I read with interest this story by Rebecca Mowbray of the Times-Picayune about a case alleging State Farm conspired in restraint of trade during its claims adjusting of Katrina damage in Louisiana. Then I read all the briefs listed at the bottom of this post to check it out.
Read the second paragraph from the story:
The case, Kathleen and Gordon Schafer v. State Farm Fire & Casualty Co. and Xactware Inc. , tackles the corollary to recent allegations that insurance companies have inflated flood damages to take advantage of the National Flood Insurance Program. The suit claims that Louisiana’s largest insurance provider, aided by the insurance industry’s main supplier of construction pricing data, manipulated unit prices for construction materials to systematically lowball homeowners insurance payouts.
First, I don’t see the lawsuit as a corollary to the flood insurance allegations. It alleges State Farm conspired in restraint of trade to depress prices paid for materials in repairing Katrina damage. That doesn’t have anything to do with the flood insurance theory. Second, I don’t see any allegations as to any other insurer State Farm conspired with — you can’t conspire with yourself. Also, allegations of underpricing the cost of materials do not involve cheating policyholders — they get their repairs paid for. Instead, it is the suppliers of rebuilding goods and services who would feel the brunt of undermarket pricing. Actually, the interests of policyholders and State Farm would be aligned in paying less for repairs.
Remember that anti-trust law is designed to protect competition to benefit the consumer. I have a difficult time seeing how the plaintiffs would have been injured by the allegations, even if true. If anyone has a gripe, it would be the suppliers of goods and services, but again, a company unilaterally setting a price it is willing to pay is not restraint of trade. It is simply the price that business is willing to fork over, and if you don’t like it, you don’t have to sell them goods or work for them.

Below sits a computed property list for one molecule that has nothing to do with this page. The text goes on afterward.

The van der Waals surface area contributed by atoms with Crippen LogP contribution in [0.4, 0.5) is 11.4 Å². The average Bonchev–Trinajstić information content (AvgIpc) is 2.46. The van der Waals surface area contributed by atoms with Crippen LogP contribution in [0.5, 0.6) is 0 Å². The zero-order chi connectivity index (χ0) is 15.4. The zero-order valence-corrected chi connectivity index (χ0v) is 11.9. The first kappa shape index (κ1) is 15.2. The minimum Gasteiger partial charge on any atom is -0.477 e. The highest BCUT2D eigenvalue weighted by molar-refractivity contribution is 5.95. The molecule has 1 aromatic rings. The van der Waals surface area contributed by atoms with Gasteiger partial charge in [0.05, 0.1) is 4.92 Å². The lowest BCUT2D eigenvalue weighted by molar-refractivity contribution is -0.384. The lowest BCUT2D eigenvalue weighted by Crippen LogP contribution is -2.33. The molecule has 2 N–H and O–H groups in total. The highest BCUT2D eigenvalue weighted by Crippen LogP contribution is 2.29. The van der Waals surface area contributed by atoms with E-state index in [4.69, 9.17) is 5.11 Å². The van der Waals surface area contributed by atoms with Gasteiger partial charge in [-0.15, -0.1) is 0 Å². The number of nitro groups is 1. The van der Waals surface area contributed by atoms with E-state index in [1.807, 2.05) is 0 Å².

Xactware, the other company mentioned above, provides cost estimates for property insurance repairs. I have no idea whether the estimates Xactware provides are above or below market, but for an anti-trust violation to occur, Xactware’s activities would have to be controlled in some way by State Farm or it would have had to conspire with State Farm, and there would have to be evidence that competition and consumers were harmed somehow by this activity. I didn’t see any evidence of either.
There’s a lot of other stuff in the lawsuit, you should take a look at a couple of the briefs if you have a spare moment. The writing in the briefs was some of the best stuff I have seen in the Katrina cases, crisp, clear and concise.
One final thing: the Schafer lawsuit contains allegations similar to those in another suit, Aguilar v. Allstate, that was dismissed in part. A pdf of Judge Feldman’s order in that case is also listed below.
Here are pdfs of relevant pleadings in the Schafer case: